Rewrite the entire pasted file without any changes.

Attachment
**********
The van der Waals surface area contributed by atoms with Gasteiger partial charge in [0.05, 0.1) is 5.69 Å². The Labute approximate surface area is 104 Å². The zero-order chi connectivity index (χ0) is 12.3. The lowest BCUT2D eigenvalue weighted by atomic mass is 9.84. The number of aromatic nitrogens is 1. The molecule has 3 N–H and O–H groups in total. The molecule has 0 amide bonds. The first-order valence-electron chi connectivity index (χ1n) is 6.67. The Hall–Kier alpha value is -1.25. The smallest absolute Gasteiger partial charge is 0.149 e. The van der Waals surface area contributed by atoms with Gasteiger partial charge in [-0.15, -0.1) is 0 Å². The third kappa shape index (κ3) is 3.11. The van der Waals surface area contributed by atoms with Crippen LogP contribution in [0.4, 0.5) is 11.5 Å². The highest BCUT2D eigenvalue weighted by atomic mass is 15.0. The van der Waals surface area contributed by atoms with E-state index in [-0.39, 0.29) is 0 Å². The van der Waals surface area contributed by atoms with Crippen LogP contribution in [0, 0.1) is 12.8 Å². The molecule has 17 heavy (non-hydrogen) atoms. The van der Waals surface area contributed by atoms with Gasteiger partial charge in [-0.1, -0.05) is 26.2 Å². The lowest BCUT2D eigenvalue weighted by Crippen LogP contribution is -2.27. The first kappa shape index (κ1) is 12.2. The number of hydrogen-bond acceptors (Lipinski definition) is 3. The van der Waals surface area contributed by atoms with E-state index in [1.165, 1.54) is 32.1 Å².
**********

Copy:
The van der Waals surface area contributed by atoms with Gasteiger partial charge in [0.05, 0.1) is 5.69 Å². The Labute approximate surface area is 104 Å². The zero-order chi connectivity index (χ0) is 12.3. The lowest BCUT2D eigenvalue weighted by atomic mass is 9.84. The number of aromatic nitrogens is 1. The molecule has 3 N–H and O–H groups in total. The molecule has 0 amide bonds. The first-order valence-electron chi connectivity index (χ1n) is 6.67. The Hall–Kier alpha value is -1.25. The smallest absolute Gasteiger partial charge is 0.149 e. The van der Waals surface area contributed by atoms with Gasteiger partial charge in [-0.15, -0.1) is 0 Å². The third kappa shape index (κ3) is 3.11. The van der Waals surface area contributed by atoms with Crippen LogP contribution in [0.4, 0.5) is 11.5 Å². The highest BCUT2D eigenvalue weighted by atomic mass is 15.0. The van der Waals surface area contributed by atoms with E-state index in [-0.39, 0.29) is 0 Å². The van der Waals surface area contributed by atoms with Crippen LogP contribution in [0, 0.1) is 12.8 Å². The molecule has 17 heavy (non-hydrogen) atoms. The van der Waals surface area contributed by atoms with Gasteiger partial charge in [-0.1, -0.05) is 26.2 Å². The lowest BCUT2D eigenvalue weighted by Crippen LogP contribution is -2.27. The first kappa shape index (κ1) is 12.2. The number of hydrogen-bond acceptors (Lipinski definition) is 3. The van der Waals surface area contributed by atoms with E-state index in [1.165, 1.54) is 32.1 Å².